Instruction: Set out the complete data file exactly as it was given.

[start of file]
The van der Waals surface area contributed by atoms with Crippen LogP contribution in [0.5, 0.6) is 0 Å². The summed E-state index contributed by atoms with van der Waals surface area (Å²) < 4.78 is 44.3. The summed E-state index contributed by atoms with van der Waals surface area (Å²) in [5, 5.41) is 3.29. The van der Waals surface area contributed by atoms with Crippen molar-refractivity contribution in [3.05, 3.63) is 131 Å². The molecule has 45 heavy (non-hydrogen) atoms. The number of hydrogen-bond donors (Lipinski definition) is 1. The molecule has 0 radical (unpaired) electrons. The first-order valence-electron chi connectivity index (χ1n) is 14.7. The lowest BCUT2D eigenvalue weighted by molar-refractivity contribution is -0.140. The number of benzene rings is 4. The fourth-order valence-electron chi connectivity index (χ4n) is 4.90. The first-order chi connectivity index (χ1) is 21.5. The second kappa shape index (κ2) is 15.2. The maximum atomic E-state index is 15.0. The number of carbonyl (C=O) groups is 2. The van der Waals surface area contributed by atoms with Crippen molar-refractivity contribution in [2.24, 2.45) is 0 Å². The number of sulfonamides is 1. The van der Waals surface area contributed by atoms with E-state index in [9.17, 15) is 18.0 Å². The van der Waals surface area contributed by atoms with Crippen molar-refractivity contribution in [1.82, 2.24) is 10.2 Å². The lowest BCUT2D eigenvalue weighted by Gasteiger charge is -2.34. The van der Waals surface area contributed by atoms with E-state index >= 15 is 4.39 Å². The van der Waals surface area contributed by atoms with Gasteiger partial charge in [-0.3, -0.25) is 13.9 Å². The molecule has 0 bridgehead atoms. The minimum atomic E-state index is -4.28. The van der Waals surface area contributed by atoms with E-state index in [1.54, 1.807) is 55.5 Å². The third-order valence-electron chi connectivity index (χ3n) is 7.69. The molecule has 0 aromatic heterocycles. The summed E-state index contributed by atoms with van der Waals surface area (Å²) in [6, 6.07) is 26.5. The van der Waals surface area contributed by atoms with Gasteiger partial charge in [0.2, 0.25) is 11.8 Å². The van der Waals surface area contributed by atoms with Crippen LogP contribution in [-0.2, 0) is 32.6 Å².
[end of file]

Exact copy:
The van der Waals surface area contributed by atoms with Crippen LogP contribution in [0.5, 0.6) is 0 Å². The summed E-state index contributed by atoms with van der Waals surface area (Å²) < 4.78 is 44.3. The summed E-state index contributed by atoms with van der Waals surface area (Å²) in [5, 5.41) is 3.29. The van der Waals surface area contributed by atoms with Crippen molar-refractivity contribution in [3.05, 3.63) is 131 Å². The molecule has 45 heavy (non-hydrogen) atoms. The number of hydrogen-bond donors (Lipinski definition) is 1. The molecule has 0 radical (unpaired) electrons. The first-order valence-electron chi connectivity index (χ1n) is 14.7. The lowest BCUT2D eigenvalue weighted by molar-refractivity contribution is -0.140. The number of benzene rings is 4. The fourth-order valence-electron chi connectivity index (χ4n) is 4.90. The first-order chi connectivity index (χ1) is 21.5. The second kappa shape index (κ2) is 15.2. The maximum atomic E-state index is 15.0. The number of carbonyl (C=O) groups is 2. The van der Waals surface area contributed by atoms with Crippen molar-refractivity contribution in [2.24, 2.45) is 0 Å². The number of sulfonamides is 1. The van der Waals surface area contributed by atoms with E-state index in [9.17, 15) is 18.0 Å². The van der Waals surface area contributed by atoms with Crippen molar-refractivity contribution in [1.82, 2.24) is 10.2 Å². The lowest BCUT2D eigenvalue weighted by Gasteiger charge is -2.34. The van der Waals surface area contributed by atoms with E-state index >= 15 is 4.39 Å². The van der Waals surface area contributed by atoms with Gasteiger partial charge in [-0.3, -0.25) is 13.9 Å². The molecule has 0 bridgehead atoms. The minimum atomic E-state index is -4.28. The van der Waals surface area contributed by atoms with E-state index in [1.54, 1.807) is 55.5 Å². The third-order valence-electron chi connectivity index (χ3n) is 7.69. The molecule has 0 aromatic heterocycles. The summed E-state index contributed by atoms with van der Waals surface area (Å²) in [6, 6.07) is 26.5. The van der Waals surface area contributed by atoms with Gasteiger partial charge in [0.2, 0.25) is 11.8 Å². The van der Waals surface area contributed by atoms with Crippen LogP contribution in [-0.2, 0) is 32.6 Å².